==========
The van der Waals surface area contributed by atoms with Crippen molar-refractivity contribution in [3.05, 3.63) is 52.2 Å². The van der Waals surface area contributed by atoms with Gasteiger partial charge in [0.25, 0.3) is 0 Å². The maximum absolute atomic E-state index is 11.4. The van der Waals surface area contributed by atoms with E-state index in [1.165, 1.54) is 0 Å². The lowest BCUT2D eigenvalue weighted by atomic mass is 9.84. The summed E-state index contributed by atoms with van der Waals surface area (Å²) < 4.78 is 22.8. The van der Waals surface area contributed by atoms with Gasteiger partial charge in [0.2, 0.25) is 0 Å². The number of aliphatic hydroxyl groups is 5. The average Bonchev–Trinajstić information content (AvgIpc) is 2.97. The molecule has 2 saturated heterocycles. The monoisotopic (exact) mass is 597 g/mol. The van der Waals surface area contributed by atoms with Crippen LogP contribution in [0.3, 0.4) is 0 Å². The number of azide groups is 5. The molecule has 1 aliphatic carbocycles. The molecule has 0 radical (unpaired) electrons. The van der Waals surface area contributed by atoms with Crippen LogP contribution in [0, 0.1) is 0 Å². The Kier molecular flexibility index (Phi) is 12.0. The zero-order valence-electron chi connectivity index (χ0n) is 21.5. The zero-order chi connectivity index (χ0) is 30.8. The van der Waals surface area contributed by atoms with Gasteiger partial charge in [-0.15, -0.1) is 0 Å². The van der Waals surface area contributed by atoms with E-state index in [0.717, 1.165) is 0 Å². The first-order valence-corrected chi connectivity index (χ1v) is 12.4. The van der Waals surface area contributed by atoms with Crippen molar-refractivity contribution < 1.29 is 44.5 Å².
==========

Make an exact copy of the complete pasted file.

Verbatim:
The van der Waals surface area contributed by atoms with Crippen molar-refractivity contribution in [3.05, 3.63) is 52.2 Å². The van der Waals surface area contributed by atoms with Gasteiger partial charge in [0.25, 0.3) is 0 Å². The maximum absolute atomic E-state index is 11.4. The van der Waals surface area contributed by atoms with E-state index in [1.165, 1.54) is 0 Å². The lowest BCUT2D eigenvalue weighted by atomic mass is 9.84. The summed E-state index contributed by atoms with van der Waals surface area (Å²) < 4.78 is 22.8. The van der Waals surface area contributed by atoms with Gasteiger partial charge in [0.2, 0.25) is 0 Å². The number of aliphatic hydroxyl groups is 5. The average Bonchev–Trinajstić information content (AvgIpc) is 2.97. The molecule has 2 saturated heterocycles. The monoisotopic (exact) mass is 597 g/mol. The van der Waals surface area contributed by atoms with Crippen LogP contribution in [0.3, 0.4) is 0 Å². The number of azide groups is 5. The molecule has 1 aliphatic carbocycles. The molecule has 0 radical (unpaired) electrons. The van der Waals surface area contributed by atoms with Crippen LogP contribution in [0, 0.1) is 0 Å². The Kier molecular flexibility index (Phi) is 12.0. The zero-order valence-electron chi connectivity index (χ0n) is 21.5. The zero-order chi connectivity index (χ0) is 30.8. The van der Waals surface area contributed by atoms with Gasteiger partial charge in [-0.15, -0.1) is 0 Å². The van der Waals surface area contributed by atoms with E-state index in [0.717, 1.165) is 0 Å². The first-order valence-corrected chi connectivity index (χ1v) is 12.4. The van der Waals surface area contributed by atoms with Crippen molar-refractivity contribution < 1.29 is 44.5 Å².